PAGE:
Trump says voters 'didn't care' that he didn't release tax returns in 2016
President Donald Trump is scoffing at Democrats’ attempts to pry loose his tax returns, saying his refusal to release the records as a candidate didn’t hurt him in 2016 and voters “didn’t care” about the issue.
A leading House Democrat has issued subpoenas for six years of Trump’s tax documents and given Treasury Secretary Steven Mnuchin and IRS Commissioner Charles Rettig a deadline of this coming Friday to deliver them.
Trump has privately made clear he has no intention of turning over the much-coveted material. He is the first president since Watergate to decline to make his returns public, often claiming that he would release them if he were not under audit.
The subpoenas came from Rep. Richard Neal, chairman of the House Ways and Means Committee, on Friday, days after Mnuchin refused to comply with demands to turn over Trump’s returns. Mnuchin said the committee’s request “lacks a legitimate legislative purpose,” as Supreme Court precedent requires.
WATCH: Trump says he ‘would love’ to release tax returns — but he’s under audit
Neal, D-Mass., reminded the two Trump appointees in a letter that federal law states that the IRS “shall furnish” the tax returns of any individual upon the request of the chairmen of Congress’ tax-writing committees and that his committee “has never been denied” a request.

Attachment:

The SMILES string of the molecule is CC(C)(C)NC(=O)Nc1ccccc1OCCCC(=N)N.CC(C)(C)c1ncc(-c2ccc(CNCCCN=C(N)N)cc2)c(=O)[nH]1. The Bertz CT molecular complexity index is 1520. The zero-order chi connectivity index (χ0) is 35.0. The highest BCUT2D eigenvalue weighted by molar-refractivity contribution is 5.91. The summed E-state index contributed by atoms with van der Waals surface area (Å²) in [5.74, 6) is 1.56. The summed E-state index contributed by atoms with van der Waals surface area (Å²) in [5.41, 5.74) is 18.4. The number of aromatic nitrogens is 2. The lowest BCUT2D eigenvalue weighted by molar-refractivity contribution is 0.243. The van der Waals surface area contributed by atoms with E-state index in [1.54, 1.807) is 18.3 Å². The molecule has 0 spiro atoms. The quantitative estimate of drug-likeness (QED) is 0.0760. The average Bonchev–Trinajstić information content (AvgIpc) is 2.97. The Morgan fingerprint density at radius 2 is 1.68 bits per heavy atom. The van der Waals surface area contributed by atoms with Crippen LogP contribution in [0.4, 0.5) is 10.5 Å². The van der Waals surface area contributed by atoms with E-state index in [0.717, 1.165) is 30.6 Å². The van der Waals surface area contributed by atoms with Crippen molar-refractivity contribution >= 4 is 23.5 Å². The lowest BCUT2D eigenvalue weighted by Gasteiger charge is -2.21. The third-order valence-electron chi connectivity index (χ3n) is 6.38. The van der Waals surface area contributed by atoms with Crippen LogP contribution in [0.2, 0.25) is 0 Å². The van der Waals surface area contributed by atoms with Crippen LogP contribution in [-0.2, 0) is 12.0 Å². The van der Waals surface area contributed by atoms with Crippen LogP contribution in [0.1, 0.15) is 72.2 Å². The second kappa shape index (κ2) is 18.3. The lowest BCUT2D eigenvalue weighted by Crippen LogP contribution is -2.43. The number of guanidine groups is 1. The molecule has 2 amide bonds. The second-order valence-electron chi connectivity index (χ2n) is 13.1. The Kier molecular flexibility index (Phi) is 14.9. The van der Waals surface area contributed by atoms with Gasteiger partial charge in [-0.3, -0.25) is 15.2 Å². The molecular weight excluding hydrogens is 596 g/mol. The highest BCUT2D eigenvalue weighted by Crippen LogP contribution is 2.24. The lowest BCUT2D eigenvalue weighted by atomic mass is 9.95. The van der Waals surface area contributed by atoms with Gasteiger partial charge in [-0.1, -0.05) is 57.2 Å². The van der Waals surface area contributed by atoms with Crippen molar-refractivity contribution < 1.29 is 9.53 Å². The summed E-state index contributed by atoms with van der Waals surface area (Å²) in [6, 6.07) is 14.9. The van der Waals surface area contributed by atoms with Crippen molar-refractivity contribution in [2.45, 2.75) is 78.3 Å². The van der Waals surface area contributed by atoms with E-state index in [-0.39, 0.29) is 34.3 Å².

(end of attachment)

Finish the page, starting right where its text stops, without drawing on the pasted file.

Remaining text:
Trump tweeted on Saturday that he won in 2016 “partially based on no Tax Returns while I am under audit (which I still am), and the voters didn’t care. Now the Radical Left Democrats want to again relitigate this matter. Make it a part of the 2020 Election!”
I won the 2016 Election partially based on no Tax Returns while I am under audit (which I still am), and the voters didn’t care. Now the Radical Left Democrats want to again relitigate this matter. Make it a part of the 2020 Election!
— Donald J. Trump (@realDonaldTrump) May 11, 2019
The White House and the Democratic-controlled House are battling over investigations into Trump, and the administration has refused to comply with subpoenas for the unredacted report by special counsel Robert Mueller and documents related to the testimony by former White House counsel Donald McGahn.
If Mnuchin and Rettig fail to heed the latest demand from Neal, he is likely to sue in federal court.
Neal, who first demanded access to Trump’s tax returns in early April, maintains that the committee is looking into the effectiveness of IRS mandatory audits of tax returns of all sitting presidents — a way to justify his claim that the committee has a potential legislative purpose. Democrats are confident in their legal justification and say Trump is stalling in an attempt to delay the issue beyond the 2020 election.
In rejecting Neal’s request, Mnuchin said he relied on the advice of the Justice Department. He concluded that the Treasury Department is “not authorized to disclose the requested returns and return information.” Mnuchin has also said that Neal’s request had the potential to make private tax returns a political matter.
Republicans say Neal is using the arcane 1924 law that empowers him to obtain any individual’s tax filing to play politics with Trump. Democrats also want to probe into Trump’s business dealings, particularly his business relationships with foreigners and to see who he owes money to.